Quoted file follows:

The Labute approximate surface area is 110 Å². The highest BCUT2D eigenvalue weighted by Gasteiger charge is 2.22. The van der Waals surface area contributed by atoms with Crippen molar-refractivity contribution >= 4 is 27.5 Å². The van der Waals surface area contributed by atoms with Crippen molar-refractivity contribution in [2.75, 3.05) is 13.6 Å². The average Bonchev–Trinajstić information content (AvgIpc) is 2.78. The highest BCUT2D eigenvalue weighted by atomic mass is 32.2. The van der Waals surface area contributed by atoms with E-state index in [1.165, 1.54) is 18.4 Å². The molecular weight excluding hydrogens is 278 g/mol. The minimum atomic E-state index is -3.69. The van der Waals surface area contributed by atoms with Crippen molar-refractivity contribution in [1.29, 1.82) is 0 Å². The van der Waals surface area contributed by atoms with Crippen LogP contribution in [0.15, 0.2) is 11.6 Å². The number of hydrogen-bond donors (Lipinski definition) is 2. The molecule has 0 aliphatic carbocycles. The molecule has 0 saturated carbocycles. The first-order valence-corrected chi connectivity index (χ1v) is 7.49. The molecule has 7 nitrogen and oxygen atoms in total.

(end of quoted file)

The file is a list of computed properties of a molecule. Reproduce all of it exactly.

The Labute approximate surface area is 110 Å². The highest BCUT2D eigenvalue weighted by Gasteiger charge is 2.22. The van der Waals surface area contributed by atoms with Crippen molar-refractivity contribution >= 4 is 27.5 Å². The van der Waals surface area contributed by atoms with Crippen molar-refractivity contribution in [2.75, 3.05) is 13.6 Å². The average Bonchev–Trinajstić information content (AvgIpc) is 2.78. The highest BCUT2D eigenvalue weighted by atomic mass is 32.2. The van der Waals surface area contributed by atoms with E-state index in [1.165, 1.54) is 18.4 Å². The molecular weight excluding hydrogens is 278 g/mol. The minimum atomic E-state index is -3.69. The van der Waals surface area contributed by atoms with Crippen molar-refractivity contribution in [1.29, 1.82) is 0 Å². The van der Waals surface area contributed by atoms with Crippen LogP contribution in [0.15, 0.2) is 11.6 Å². The number of hydrogen-bond donors (Lipinski definition) is 2. The molecule has 0 aliphatic carbocycles. The molecule has 0 saturated carbocycles. The first-order valence-corrected chi connectivity index (χ1v) is 7.49. The molecule has 7 nitrogen and oxygen atoms in total.